Updated: Nov 22
Release Date: 2007
Designer: Jeremy Tribby
Owned By: Google Font free licensed font
Claim to Fame: The typeface that was named in honour of internet pioneer and activist, John Perry Barlow
From the Middle Ages to the Middle East, from Futura to Freight. Join me on a journey across the type universe and go where no designer has gone before. Welcome to an incomplete history of type. The feature typeface of this episode is Barlow.
Born October 3rd, 1947 in Cora, Wyoming. John Perry Barlow was an American poet, activist, songwriter, cattle rancher, and co-founder of the Electronic Frontier Foundation or EFF for short.
Let's take a look at who exactly John Perry Barlow was and how the modern San-serif typeface was named after him. He grew up on his family's cattle ranch in Wyoming, and later attended school in Colorado where he befriended Bob Ware, who would be the future guitarist for Grateful Dead.
After completing his degree in Comparative Religion, Barlow began writing lyrics for Grateful Dead. In the late 1980s, Barlow began using the internet as a frequent poster on the well, an online community. He eventually started taking interest and posting about the US Secret Services series of raids that were intended to combat computer hacking, believing that people's constitutional rights were being violated.
Barlow together with Mitch Kaur and John Gilmore founded the EFF. The EFF provided legal aid for a number of cases involving music, copyright, trademark law, and anonymity relating to cyberspace. In 1996, the Communications Decency Act attempted to place prohibitions on internet speech, which prompted Barlow to write a declaration of the independence of cyberspace. In which he argued that cyberspace should be freed from outdated notions of property expression and identity.
In 2007, engineer and designer for EFF Jeremy Tribby and artistic director Hugh Dondre, realized they shared an attraction for the fonts inspired by DIN engschrift. Together. They recognized that there were no good open source versions available and after stumbling upon the engschrift grid online, Tribby manually sketched what would be the beginnings of Barlow, a font named after the co-founder of EFF as a tribute to his lasting impact on his life's work created in San Francisco, California.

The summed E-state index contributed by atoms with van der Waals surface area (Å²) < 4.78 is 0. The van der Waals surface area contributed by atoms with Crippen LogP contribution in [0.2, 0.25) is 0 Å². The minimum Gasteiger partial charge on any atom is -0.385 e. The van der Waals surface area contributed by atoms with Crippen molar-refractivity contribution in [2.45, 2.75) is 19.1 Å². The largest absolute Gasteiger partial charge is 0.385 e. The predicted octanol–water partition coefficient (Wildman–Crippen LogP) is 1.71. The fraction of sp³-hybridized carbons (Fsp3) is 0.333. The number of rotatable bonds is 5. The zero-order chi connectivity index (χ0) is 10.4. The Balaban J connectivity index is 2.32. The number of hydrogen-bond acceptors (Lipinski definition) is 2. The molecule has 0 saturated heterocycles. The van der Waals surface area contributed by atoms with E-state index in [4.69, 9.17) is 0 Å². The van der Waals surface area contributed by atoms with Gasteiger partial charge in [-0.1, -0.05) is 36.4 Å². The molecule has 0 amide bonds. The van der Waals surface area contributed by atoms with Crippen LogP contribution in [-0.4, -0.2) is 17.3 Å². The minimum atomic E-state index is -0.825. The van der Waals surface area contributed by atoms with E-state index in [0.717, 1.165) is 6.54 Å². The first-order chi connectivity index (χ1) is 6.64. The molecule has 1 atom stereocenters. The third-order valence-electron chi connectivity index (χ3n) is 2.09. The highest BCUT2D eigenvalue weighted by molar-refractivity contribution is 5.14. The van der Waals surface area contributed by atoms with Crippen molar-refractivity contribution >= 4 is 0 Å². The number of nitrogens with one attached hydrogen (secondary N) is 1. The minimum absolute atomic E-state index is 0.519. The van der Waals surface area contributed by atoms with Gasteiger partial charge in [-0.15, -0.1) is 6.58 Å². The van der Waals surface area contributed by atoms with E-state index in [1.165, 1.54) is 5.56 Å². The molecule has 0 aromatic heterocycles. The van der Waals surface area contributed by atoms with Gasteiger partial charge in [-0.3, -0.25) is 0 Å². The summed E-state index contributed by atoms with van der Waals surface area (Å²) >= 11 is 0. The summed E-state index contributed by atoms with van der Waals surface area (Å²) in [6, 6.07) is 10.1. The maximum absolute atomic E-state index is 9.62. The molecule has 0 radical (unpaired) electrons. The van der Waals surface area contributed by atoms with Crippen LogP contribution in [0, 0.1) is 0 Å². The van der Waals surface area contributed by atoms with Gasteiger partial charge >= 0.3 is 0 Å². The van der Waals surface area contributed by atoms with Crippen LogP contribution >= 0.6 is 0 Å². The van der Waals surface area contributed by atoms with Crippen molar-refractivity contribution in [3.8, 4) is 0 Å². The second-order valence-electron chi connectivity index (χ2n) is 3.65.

The modern sans serif is optimal for readability over long distances and draws inspiration from the visual style of California public sharing qualities with the state's car plates, highway signs, buses, and trains. Barlow is visually slightly rounded and low contrast, and is a part of the grotesque font Super family. It embodies a geometric design that is intended for efficiency and speed of reading. Barlow is a part of the Google fonts free licensed font, familiars and APIs for use with CSS and Android, which is licensed under the open font license and can be used for products and projects, whether it be print, digital, commercial, or other. The typeface comes in standard, semi condensed, and condensed in addition to nine different weights. It is also adapted in italics and all widths and weights for a total of 54 styles. After doing some research, I found that Google Fonts provides real time statistics on the usages of Barlow, including that it has been used over 704 million times over the last week. It's featured on more than 750,000 websites, and the top countries that use this font are the USA, South Africa, and Turkey.
In 2018, Barlow sadly passed away, leaving a lasting legacy in that he devoted his life to making the internet into “a world that all may enter without privilege or prejudice. Accorded by race, economic power, military force, or station of birth, a world where anyone, anywhere may express his or her beliefs. No matter how singular, without fear of being coerced into silence or conformity”
After learning about John Perry Barlow's life and the impact he made on cybersecurity, I understand why Tribby named this font after him. I personally love using Barlow in my artwork when applicable and feel that it brings a certain modern vibe to any paper or creation. It is easy to read and not to shade Arial or Times New Roman, but I prefer using Barlow over them for this reason. I always knew each font had a story, but actually researching and understanding the decisions behind each curve makes you feel a real connection to it. I hope you were able to learn more about the Barlow typeface and the inspiring story behind its name.
Thank you for listening to this episode of an Incomplete History of Type. See you next time.
About Our Guest:
Vittoria is a recent graduate from Toronto Metropolitan University's Graphic Communications Management program, specializing in inclusive packaging design. She is passionate about creating innovative designs while fostering collaboration with diverse professionals. She enjoys traveling and exploring different cultures to help further enrich her work and broaden her design perspective.
Music (public domain): TRG Banks - Above the Earth
Talk Paper Scissors Theme Music: Retro Quirky Upbeat Funk by Lewis Sound Production via Audio Jungle